• Chemotherapy using one or more anticancer drugs.

Check for U.S. clinical trials from NCI's list of cancer clinical trials that are now accepting patients with immunosuppressive treatment related Kaposi sarcoma. For more specific results, refine the search by using other search features, such as the location of the trial, the type of treatment, or the name of the drug. Talk with your doctor about clinical trials that may be right for you. General information about clinical trials is available from the NCI Web site.

Epidemic Kaposi Sarcoma

Treatment for epidemic Kaposi sarcoma may include the following:

  • Surgery, including local excision or electrodesiccation and curettage.
  • Cryosurgery.
  • Radiation therapy.
  • Chemotherapy using one or more anticancer drugs.
  • Biologic therapy.
  • A clinical trial of new drug therapy, biologic therapy, or targeted therapy.

Check for U.S. clinical trials from NCI's list of cancer clinical trials that are now accepting patients with AIDS-related Kaposi sarcoma. For more specific results, refine the search by using other search features, such as the location of the trial, the type of treatment, or the name of the drug. Talk with your doctor about clinical trials that may be right for you. General information about clinical trials is available from the NCI Web site.

Recurrent Kaposi Sarcoma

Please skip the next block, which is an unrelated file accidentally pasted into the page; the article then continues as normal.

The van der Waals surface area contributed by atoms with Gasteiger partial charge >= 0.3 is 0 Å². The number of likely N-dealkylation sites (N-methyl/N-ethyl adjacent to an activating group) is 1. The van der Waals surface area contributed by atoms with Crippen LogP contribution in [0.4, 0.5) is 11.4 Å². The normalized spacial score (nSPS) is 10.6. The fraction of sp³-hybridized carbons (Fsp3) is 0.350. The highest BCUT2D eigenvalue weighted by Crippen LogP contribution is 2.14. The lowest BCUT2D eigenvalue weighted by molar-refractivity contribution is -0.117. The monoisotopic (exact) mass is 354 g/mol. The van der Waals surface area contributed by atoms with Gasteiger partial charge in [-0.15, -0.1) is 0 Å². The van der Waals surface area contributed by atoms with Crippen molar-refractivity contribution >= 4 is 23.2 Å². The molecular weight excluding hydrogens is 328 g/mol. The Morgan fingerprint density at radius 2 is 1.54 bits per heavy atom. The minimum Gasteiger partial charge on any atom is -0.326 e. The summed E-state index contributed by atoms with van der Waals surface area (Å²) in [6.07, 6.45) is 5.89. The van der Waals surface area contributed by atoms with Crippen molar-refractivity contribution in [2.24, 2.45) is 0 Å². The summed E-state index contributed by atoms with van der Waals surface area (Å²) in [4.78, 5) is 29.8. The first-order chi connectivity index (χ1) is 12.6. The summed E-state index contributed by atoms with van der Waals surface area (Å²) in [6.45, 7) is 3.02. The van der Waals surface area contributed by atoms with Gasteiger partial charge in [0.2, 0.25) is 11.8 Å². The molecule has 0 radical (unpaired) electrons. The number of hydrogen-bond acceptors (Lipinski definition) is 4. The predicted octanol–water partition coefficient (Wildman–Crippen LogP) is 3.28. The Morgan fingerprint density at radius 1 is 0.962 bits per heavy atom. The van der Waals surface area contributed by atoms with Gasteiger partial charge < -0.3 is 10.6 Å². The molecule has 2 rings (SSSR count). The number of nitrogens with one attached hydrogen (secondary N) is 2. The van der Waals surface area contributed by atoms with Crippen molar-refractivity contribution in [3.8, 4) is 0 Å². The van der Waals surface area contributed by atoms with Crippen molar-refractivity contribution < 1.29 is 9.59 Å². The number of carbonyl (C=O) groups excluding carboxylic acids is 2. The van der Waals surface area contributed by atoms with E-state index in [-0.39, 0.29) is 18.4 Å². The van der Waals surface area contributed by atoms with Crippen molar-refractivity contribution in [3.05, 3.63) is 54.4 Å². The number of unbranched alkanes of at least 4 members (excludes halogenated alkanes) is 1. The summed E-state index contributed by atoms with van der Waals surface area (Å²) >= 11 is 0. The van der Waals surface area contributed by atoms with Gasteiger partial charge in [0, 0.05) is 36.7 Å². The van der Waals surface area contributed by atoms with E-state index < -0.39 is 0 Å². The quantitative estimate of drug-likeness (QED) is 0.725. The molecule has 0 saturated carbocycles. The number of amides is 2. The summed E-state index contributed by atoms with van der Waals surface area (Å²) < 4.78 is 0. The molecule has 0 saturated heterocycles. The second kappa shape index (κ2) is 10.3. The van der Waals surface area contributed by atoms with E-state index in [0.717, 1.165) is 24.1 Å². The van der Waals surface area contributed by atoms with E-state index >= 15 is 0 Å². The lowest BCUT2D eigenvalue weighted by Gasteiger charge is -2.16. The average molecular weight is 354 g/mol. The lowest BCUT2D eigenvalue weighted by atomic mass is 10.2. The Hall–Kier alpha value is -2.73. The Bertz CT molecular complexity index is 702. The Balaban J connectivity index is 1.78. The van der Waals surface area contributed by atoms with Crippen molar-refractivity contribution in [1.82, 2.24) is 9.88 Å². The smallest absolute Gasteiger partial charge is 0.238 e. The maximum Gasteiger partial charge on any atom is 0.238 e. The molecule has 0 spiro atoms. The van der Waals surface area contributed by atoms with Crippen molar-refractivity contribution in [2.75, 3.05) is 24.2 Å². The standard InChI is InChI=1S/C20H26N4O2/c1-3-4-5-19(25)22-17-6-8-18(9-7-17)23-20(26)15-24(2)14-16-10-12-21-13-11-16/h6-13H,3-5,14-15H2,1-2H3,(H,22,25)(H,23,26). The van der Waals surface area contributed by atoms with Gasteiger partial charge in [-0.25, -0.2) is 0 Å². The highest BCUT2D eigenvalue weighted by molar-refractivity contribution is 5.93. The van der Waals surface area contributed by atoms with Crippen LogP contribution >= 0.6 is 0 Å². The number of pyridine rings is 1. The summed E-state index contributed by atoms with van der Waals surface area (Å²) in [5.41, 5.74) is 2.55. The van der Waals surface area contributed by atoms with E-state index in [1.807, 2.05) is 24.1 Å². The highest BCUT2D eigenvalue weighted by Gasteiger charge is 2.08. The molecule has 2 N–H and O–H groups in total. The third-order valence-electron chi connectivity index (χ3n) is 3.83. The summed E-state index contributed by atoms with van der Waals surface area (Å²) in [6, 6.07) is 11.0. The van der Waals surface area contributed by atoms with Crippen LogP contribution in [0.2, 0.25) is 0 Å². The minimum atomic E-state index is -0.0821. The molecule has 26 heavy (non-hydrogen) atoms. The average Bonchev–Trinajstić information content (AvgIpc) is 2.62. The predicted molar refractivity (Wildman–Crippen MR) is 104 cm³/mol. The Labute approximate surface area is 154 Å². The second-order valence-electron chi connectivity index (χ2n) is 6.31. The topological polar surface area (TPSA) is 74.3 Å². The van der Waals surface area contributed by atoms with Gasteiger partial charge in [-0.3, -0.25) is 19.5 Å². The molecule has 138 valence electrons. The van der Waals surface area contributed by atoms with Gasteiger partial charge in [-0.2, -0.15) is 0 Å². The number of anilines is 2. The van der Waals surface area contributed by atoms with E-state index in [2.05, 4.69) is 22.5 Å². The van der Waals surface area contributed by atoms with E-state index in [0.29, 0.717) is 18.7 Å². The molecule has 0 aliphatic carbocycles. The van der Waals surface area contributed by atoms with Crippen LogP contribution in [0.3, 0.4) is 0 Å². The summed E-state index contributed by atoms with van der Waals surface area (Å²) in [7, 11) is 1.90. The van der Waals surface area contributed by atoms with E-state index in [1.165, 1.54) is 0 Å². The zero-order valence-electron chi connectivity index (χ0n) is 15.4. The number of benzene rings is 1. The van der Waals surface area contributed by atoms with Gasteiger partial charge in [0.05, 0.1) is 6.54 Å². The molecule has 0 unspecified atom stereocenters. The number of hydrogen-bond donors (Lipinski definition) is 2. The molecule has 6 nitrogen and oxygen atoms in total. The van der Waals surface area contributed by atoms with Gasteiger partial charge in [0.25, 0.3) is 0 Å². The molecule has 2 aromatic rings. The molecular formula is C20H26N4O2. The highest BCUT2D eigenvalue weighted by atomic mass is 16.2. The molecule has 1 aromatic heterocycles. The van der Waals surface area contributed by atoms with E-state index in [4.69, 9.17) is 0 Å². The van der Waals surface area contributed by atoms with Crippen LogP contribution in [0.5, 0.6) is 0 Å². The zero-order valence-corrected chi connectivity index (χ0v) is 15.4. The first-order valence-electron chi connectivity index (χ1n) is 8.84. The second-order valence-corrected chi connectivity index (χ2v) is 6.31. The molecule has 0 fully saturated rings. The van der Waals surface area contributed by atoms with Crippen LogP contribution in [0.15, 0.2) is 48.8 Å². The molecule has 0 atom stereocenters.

Treatment for recurrentKaposi sarcoma depends on which type of Kaposi sarcoma the patient has. Treatment may include a clinical trial of a new therapy.

Check for U.S. clinical trials from NCI's list of cancer clinical trials that are now accepting patients with recurrent Kaposi sarcoma. For more specific results, refine the search by using other search features, such as the location of the trial, the type of treatment, or the name of the drug. Talk with your doctor about clinical trials that may be right for you. General information about clinical trials is available from the NCI Web site.

To Learn More About Kaposi Sarcoma

For more information from the National Cancer Institute about Kaposi sarcoma, see the following:

For general cancer information and other resources from the National Cancer Institute, see the following:


This information is provided by the National Cancer Institute.